Learning to Speak, Learning to Listen
Friday, November 12, 2010
How Diversity Works on Campus
In her new book, Susan E. Chase, an associate professor of sociology at The University of Tulsa, explores how undergraduate students engage diversity issues on campus. She argues that learning to speak and listen across social differences exemplifies the educational process itself: opening one’s mind, thinking critically, and reconsidering taken-for-granted ideas.
During the past three decades, colleges and universities have committed to encouraging, embracing, and supporting diversity as a core principle of their mission. Dr. Chase examines the role of students in this mission and what campus culture is like when a university is committed to diversity.
In Learning to Speak, Learning to Listen, Chase portrays how undergraduates at a predominantly white urban institution, which she calls City University (a pseudonym for a college that is not TU), learn to speak and listen to each other across social differences.
She interviewed a wide range of students and conducted content analyses of the student newspaper, student government minutes, curricula, and website to document diversity debates at the unidentified university.
Amid various controversies, she identifies a defining moment in the campus culture: a protest organized by students of color to highlight the university’s failure to live up to its diversity commitments. Some white students dismissed the protest, some were hostile to it, and some fully engaged their peers of color.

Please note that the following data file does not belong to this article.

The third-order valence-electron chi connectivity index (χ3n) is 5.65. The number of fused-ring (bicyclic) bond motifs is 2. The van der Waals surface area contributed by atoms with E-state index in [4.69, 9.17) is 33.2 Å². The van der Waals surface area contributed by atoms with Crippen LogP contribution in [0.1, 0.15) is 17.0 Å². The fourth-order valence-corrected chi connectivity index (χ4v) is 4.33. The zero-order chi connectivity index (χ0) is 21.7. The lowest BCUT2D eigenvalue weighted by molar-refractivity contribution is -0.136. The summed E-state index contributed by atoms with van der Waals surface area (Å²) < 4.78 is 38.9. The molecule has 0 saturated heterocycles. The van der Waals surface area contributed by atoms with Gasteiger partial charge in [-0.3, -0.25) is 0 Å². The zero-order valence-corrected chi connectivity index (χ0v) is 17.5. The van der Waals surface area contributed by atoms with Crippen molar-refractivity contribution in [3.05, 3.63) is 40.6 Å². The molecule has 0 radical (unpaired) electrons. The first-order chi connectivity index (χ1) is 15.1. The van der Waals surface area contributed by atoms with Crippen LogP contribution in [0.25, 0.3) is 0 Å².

In Learning to Speak, Learning to Listen, Chase finds that students’ willingness to share personal stories about their diverse experiences and collaboration among student organizations, student affairs offices, and academic programs encourage speaking and listening across differences. These activities also help incorporate diversity as part of the overall mission of the university.
“Many universities are now grappling with diversity issues,” Chase said. “On predominantly white campuses, white students have much to gain from listening to students of color whose experiences may differ dramatically from their own. And students of color have much to gain from learning to articulate their experiences in ways that invite others to hear them. These are not just academic exercises; indeed, much of this learning at City University took place outside the classroom in extracurricular activities.”
Chase’s other books include Ambiguous Empowerment: The Work Narratives of Women School Superintendents and Mothers and Children: Feminist Analyses and Personal Narratives. She earned her bachelor’s degree in sociology from Dickinson College and her master’s and doctoral degrees from York University in Toronto.